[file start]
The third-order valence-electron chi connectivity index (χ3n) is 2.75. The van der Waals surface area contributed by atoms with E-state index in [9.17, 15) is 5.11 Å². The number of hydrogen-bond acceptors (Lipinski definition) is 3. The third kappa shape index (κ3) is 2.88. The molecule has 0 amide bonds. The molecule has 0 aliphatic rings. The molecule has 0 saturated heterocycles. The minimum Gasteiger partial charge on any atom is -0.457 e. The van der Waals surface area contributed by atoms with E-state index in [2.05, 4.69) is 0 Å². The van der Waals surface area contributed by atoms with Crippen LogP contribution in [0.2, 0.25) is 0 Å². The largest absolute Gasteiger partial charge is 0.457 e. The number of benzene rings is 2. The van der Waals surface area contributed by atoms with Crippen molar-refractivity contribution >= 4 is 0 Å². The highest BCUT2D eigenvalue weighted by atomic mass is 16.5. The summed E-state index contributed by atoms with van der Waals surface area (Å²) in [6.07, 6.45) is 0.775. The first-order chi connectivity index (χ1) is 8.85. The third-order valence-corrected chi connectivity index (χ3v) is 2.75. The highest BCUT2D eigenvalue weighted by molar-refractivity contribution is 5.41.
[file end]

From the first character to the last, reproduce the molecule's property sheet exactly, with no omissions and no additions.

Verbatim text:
The third-order valence-electron chi connectivity index (χ3n) is 2.75. The van der Waals surface area contributed by atoms with E-state index in [9.17, 15) is 5.11 Å². The number of hydrogen-bond acceptors (Lipinski definition) is 3. The third kappa shape index (κ3) is 2.88. The molecule has 0 amide bonds. The molecule has 0 aliphatic rings. The molecule has 0 saturated heterocycles. The minimum Gasteiger partial charge on any atom is -0.457 e. The van der Waals surface area contributed by atoms with E-state index in [2.05, 4.69) is 0 Å². The van der Waals surface area contributed by atoms with Crippen LogP contribution in [0.2, 0.25) is 0 Å². The largest absolute Gasteiger partial charge is 0.457 e. The number of benzene rings is 2. The van der Waals surface area contributed by atoms with Crippen molar-refractivity contribution >= 4 is 0 Å². The highest BCUT2D eigenvalue weighted by atomic mass is 16.5. The summed E-state index contributed by atoms with van der Waals surface area (Å²) in [6.07, 6.45) is 0.775. The first-order chi connectivity index (χ1) is 8.85. The third-order valence-corrected chi connectivity index (χ3v) is 2.75. The highest BCUT2D eigenvalue weighted by molar-refractivity contribution is 5.41.